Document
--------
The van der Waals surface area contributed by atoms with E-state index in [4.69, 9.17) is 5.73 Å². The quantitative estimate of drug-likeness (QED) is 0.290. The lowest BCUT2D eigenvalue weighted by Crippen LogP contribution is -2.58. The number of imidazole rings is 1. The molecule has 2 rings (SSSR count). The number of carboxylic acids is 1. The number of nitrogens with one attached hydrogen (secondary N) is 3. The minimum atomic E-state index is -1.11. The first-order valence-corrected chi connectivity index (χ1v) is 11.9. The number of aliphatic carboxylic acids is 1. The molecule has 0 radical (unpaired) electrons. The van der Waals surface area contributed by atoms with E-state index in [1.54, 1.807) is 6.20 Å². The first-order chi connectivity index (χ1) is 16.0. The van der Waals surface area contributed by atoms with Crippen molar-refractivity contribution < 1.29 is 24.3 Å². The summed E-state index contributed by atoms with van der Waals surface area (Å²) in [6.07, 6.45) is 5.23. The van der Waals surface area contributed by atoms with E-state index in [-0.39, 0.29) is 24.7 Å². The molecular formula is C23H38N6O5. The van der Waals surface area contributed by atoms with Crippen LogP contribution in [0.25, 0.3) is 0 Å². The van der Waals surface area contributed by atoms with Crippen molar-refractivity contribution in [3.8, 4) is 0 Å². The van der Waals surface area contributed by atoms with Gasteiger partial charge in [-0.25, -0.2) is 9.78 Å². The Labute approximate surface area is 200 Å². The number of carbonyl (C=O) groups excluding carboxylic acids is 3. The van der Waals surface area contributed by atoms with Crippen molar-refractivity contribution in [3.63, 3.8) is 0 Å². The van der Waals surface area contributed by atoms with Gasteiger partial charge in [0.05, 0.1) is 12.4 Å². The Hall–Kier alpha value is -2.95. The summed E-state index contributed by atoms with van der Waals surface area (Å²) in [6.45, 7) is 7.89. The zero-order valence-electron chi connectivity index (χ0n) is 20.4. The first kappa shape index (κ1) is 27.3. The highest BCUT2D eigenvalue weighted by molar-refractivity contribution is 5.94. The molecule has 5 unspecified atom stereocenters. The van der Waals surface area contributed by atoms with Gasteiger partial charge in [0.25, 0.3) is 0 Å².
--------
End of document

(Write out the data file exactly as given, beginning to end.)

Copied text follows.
The van der Waals surface area contributed by atoms with E-state index in [4.69, 9.17) is 5.73 Å². The quantitative estimate of drug-likeness (QED) is 0.290. The lowest BCUT2D eigenvalue weighted by Crippen LogP contribution is -2.58. The number of imidazole rings is 1. The molecule has 2 rings (SSSR count). The number of carboxylic acids is 1. The number of nitrogens with one attached hydrogen (secondary N) is 3. The minimum atomic E-state index is -1.11. The first-order valence-corrected chi connectivity index (χ1v) is 11.9. The number of aliphatic carboxylic acids is 1. The molecule has 0 radical (unpaired) electrons. The van der Waals surface area contributed by atoms with E-state index in [1.54, 1.807) is 6.20 Å². The first-order chi connectivity index (χ1) is 16.0. The van der Waals surface area contributed by atoms with Crippen molar-refractivity contribution < 1.29 is 24.3 Å². The summed E-state index contributed by atoms with van der Waals surface area (Å²) in [6.07, 6.45) is 5.23. The van der Waals surface area contributed by atoms with E-state index in [-0.39, 0.29) is 24.7 Å². The molecular formula is C23H38N6O5. The van der Waals surface area contributed by atoms with Crippen LogP contribution in [0.25, 0.3) is 0 Å². The van der Waals surface area contributed by atoms with Crippen molar-refractivity contribution in [3.8, 4) is 0 Å². The van der Waals surface area contributed by atoms with Gasteiger partial charge in [-0.25, -0.2) is 9.78 Å². The Labute approximate surface area is 200 Å². The number of carbonyl (C=O) groups excluding carboxylic acids is 3. The van der Waals surface area contributed by atoms with Crippen molar-refractivity contribution in [3.63, 3.8) is 0 Å². The van der Waals surface area contributed by atoms with Gasteiger partial charge in [0.05, 0.1) is 12.4 Å². The Hall–Kier alpha value is -2.95. The summed E-state index contributed by atoms with van der Waals surface area (Å²) in [6.45, 7) is 7.89. The zero-order valence-electron chi connectivity index (χ0n) is 20.4. The first kappa shape index (κ1) is 27.3. The highest BCUT2D eigenvalue weighted by molar-refractivity contribution is 5.94. The molecule has 5 unspecified atom stereocenters. The van der Waals surface area contributed by atoms with Gasteiger partial charge in [0.25, 0.3) is 0 Å².